Three years later, the Court returned to this issue. In a stunning reversal, six Justices concluded that states could not compel Jehovah’s Witnesses to engage in these acts. In oft-quoted words, Justice Robert H. Jackson averred:
The very purpose of a Bill of Rights was to withdraw certain subjects from the vicissitudes of political controversy, to place them beyond the reach of majorities and officials and to establish them as legal principles to be applied by the courts. One’s right to life, liberty, and property, to free speech, a free press, freedom of worship and assembly, and other fundamental rights may not be submitted to vote; they depend on the outcome of no elections.
After considering the state’s interest in forcing students to salute the flag, Jackson concluded that:
If there is any fixed star in our constitutional constellation, it is that no official, high or petty, can prescribe what shall be orthodox in politics, nationalism, religion, or other matters of opinion, or force citizens to confess by word or act their faith therein. If there are any circumstances which permit an exception, they do not now occur to us.
Justice Jackson’s opinion relies on multiple provisions from the Bill of Rights and can certainly be read to protect both religious and non-religious citizens, but his argument is particularly compelling with respect to state laws that command people to participate in what they consider to be religious actions with which they disagree. That most Americans do not view saluting the flag and pledging allegiance to it as equivalent to worshiping a graven image was properly determined by the Court to be completely irrelevant. Religious liberty protects the ability of citizens to worship or not worship according to the dictates of their own consciences, not the consciences of others.
Laws Banning Alcohol and Drug Use
The abuse of alcohol and drugs has led to untold problems throughout American history. Colonial Americans sought to regulate alcohol, and in the 19th century, a powerful movement arose to ban it altogether. In 1919, the U.S. Constitution was amended to prohibit alcohol. Congress passed the Volstead Act the same year to implement this amendment. For our purposes, of particular interest is Congress’s approach to the issue of sacramental wine.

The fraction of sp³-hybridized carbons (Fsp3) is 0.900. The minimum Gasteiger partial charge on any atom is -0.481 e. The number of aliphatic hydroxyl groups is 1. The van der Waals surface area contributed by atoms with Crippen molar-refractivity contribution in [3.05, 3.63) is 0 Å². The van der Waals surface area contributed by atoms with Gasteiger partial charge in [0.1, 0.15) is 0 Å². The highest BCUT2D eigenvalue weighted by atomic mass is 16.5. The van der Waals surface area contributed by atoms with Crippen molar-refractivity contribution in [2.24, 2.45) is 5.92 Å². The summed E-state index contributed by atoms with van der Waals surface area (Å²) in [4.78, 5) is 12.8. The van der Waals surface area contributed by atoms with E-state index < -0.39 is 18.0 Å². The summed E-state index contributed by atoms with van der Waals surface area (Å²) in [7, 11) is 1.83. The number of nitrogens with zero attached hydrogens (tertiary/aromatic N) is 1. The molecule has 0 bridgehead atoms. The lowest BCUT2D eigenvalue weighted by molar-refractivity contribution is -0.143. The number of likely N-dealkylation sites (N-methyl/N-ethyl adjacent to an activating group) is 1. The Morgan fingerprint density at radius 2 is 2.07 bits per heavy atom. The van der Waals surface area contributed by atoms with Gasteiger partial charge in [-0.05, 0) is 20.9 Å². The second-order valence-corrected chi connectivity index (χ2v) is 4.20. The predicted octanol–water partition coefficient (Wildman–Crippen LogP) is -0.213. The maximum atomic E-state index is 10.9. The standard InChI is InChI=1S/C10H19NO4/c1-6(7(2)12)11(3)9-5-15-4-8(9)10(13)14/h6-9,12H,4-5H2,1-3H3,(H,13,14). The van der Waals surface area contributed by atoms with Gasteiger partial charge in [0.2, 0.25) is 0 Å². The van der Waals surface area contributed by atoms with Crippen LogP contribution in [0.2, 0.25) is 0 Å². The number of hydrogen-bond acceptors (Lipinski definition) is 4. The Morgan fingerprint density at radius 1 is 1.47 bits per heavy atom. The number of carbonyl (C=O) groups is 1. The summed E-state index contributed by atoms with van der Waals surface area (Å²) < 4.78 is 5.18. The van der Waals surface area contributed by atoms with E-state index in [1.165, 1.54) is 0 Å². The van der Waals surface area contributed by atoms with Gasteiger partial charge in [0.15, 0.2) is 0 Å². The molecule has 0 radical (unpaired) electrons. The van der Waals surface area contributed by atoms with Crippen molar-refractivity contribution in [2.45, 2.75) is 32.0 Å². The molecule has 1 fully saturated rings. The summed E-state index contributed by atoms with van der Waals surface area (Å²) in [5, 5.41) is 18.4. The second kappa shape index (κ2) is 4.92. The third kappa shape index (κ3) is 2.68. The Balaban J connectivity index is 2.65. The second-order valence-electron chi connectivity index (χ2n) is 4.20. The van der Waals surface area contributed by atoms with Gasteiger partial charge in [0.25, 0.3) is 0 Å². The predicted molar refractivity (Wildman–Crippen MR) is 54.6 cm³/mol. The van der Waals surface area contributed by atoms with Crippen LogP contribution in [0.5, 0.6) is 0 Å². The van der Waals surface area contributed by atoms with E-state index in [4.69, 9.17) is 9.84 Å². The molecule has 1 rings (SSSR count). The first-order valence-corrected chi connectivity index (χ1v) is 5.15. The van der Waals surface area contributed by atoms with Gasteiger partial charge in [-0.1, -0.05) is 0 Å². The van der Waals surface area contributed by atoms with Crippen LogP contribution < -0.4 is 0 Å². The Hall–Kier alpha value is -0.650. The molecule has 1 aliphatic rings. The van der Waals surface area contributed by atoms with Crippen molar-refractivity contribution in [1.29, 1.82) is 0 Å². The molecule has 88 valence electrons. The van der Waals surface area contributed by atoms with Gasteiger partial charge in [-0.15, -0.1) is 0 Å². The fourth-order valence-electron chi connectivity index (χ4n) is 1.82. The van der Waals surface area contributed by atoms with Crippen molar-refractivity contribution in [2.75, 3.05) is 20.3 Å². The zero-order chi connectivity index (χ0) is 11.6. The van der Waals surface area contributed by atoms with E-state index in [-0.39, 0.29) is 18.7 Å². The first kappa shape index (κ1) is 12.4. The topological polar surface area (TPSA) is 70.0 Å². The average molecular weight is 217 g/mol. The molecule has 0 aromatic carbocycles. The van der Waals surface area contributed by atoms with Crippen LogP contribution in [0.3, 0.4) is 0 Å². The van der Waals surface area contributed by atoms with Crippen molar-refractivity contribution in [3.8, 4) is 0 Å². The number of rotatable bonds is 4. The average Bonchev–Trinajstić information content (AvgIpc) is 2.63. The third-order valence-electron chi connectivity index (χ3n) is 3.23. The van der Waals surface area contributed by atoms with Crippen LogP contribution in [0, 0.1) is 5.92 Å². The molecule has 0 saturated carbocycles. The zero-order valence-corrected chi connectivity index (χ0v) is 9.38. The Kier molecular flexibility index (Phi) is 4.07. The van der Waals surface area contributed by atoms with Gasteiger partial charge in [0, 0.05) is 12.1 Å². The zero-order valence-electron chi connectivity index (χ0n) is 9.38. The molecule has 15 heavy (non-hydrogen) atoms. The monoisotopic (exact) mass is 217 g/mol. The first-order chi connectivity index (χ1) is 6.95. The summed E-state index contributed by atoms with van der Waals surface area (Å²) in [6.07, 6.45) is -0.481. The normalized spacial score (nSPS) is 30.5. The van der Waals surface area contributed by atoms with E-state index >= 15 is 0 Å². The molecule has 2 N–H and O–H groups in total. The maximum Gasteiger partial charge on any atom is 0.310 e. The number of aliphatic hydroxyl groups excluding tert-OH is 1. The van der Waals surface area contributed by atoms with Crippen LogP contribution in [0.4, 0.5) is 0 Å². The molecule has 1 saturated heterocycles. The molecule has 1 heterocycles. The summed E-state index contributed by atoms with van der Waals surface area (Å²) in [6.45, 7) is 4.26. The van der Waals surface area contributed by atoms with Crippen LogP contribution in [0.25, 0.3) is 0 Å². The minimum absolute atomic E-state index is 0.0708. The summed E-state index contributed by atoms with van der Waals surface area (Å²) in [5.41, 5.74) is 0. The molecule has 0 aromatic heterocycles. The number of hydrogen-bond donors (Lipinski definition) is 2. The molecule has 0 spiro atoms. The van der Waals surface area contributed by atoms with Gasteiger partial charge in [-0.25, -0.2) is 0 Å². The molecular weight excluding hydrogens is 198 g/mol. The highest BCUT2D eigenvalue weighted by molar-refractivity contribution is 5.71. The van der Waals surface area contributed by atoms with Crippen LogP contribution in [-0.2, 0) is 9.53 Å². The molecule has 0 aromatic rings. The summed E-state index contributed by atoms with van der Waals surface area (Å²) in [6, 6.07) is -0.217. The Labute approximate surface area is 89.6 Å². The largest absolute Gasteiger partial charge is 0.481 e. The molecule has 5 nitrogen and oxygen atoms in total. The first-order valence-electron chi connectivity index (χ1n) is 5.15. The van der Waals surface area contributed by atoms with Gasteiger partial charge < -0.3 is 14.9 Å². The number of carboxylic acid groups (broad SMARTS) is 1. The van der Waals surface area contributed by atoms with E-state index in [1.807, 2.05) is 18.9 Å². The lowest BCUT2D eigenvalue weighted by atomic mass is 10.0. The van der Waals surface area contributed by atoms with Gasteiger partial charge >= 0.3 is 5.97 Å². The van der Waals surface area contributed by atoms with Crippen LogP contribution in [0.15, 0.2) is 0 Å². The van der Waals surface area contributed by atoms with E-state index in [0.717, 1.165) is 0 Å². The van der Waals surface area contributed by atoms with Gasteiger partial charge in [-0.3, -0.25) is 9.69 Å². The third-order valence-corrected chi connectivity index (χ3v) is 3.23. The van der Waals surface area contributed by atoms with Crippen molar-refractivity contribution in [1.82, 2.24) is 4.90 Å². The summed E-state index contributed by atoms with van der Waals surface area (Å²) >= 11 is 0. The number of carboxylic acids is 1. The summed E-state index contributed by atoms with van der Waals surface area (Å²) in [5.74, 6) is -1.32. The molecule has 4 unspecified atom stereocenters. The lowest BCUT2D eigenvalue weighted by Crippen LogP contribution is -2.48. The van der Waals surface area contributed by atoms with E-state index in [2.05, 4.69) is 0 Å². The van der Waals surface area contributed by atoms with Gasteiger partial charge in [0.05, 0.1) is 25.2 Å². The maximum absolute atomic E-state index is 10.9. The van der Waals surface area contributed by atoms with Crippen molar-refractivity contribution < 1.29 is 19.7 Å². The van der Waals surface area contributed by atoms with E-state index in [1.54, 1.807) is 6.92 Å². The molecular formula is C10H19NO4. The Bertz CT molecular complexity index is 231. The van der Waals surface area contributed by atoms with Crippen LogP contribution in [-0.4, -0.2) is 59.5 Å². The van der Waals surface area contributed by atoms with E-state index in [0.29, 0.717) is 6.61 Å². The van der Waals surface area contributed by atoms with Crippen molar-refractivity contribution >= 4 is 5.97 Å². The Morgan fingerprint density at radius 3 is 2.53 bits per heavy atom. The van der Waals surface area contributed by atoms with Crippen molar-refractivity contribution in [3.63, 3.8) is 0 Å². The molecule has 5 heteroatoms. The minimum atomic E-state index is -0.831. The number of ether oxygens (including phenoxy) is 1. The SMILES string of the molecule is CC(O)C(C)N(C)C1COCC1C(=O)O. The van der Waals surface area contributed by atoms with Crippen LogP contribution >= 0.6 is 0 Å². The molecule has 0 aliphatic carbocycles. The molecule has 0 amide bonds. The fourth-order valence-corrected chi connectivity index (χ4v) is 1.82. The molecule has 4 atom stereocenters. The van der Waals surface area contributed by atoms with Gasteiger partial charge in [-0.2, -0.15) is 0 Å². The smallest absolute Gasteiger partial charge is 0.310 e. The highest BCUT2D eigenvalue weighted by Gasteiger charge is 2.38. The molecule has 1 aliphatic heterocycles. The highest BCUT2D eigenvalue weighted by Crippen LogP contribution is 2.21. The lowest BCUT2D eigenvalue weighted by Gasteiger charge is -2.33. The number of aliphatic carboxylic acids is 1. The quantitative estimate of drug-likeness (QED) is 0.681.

Sensitive to traditional religious belief that wine should be used for the Eucharist (also known as Communion) and other ceremonies, Congress crafted an exemption to the Volstead Act. The language of Title II, Section 6 of this law alludes to two major religious traditions but is broad enough to cover others. It begins:
Nothing in this title shall be held to apply to the manufacture, sale, transportation, importation, possession, or distribution of wine for sacramental purposes, or like religious rites…. No person to whom a permit may be issued to manufacture, transport, import, or sell wines for sacramental purposes or like religious rites shall sell, barter, exchange, or furnish any such to any person not a rabbi, minister of the gospel, priest, or an officer duly authorized for the purpose by any church or congregation, nor to any such except upon an application duly subscribed by him, which application, authenticated as regulations may prescribe, shall be filed and preserved by the seller.